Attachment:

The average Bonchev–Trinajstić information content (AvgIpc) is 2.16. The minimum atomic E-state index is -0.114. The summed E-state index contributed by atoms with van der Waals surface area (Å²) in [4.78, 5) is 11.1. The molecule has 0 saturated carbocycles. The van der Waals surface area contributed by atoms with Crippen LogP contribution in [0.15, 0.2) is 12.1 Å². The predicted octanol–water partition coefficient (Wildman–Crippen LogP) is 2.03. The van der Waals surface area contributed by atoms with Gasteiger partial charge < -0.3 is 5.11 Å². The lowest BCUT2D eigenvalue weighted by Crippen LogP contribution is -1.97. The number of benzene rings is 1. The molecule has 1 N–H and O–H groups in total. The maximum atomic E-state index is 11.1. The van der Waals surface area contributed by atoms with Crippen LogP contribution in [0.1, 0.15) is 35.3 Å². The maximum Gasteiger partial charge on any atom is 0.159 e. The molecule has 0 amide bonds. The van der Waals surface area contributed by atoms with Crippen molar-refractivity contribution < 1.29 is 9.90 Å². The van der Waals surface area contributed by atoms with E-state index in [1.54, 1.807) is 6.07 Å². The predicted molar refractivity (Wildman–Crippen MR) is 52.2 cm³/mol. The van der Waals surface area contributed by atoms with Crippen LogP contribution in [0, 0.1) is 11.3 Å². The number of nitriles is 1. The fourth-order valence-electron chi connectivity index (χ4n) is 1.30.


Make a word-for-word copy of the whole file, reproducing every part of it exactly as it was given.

The average Bonchev–Trinajstić information content (AvgIpc) is 2.16. The minimum atomic E-state index is -0.114. The summed E-state index contributed by atoms with van der Waals surface area (Å²) in [4.78, 5) is 11.1. The molecule has 0 saturated carbocycles. The van der Waals surface area contributed by atoms with Crippen LogP contribution in [0.15, 0.2) is 12.1 Å². The predicted octanol–water partition coefficient (Wildman–Crippen LogP) is 2.03. The van der Waals surface area contributed by atoms with Gasteiger partial charge < -0.3 is 5.11 Å². The lowest BCUT2D eigenvalue weighted by Crippen LogP contribution is -1.97. The number of benzene rings is 1. The molecule has 1 N–H and O–H groups in total. The maximum atomic E-state index is 11.1. The van der Waals surface area contributed by atoms with Crippen LogP contribution in [0.1, 0.15) is 35.3 Å². The maximum Gasteiger partial charge on any atom is 0.159 e. The molecule has 0 amide bonds. The van der Waals surface area contributed by atoms with Crippen molar-refractivity contribution < 1.29 is 9.90 Å². The van der Waals surface area contributed by atoms with E-state index in [1.54, 1.807) is 6.07 Å². The predicted molar refractivity (Wildman–Crippen MR) is 52.2 cm³/mol. The van der Waals surface area contributed by atoms with Crippen LogP contribution in [0, 0.1) is 11.3 Å². The number of nitriles is 1. The fourth-order valence-electron chi connectivity index (χ4n) is 1.30.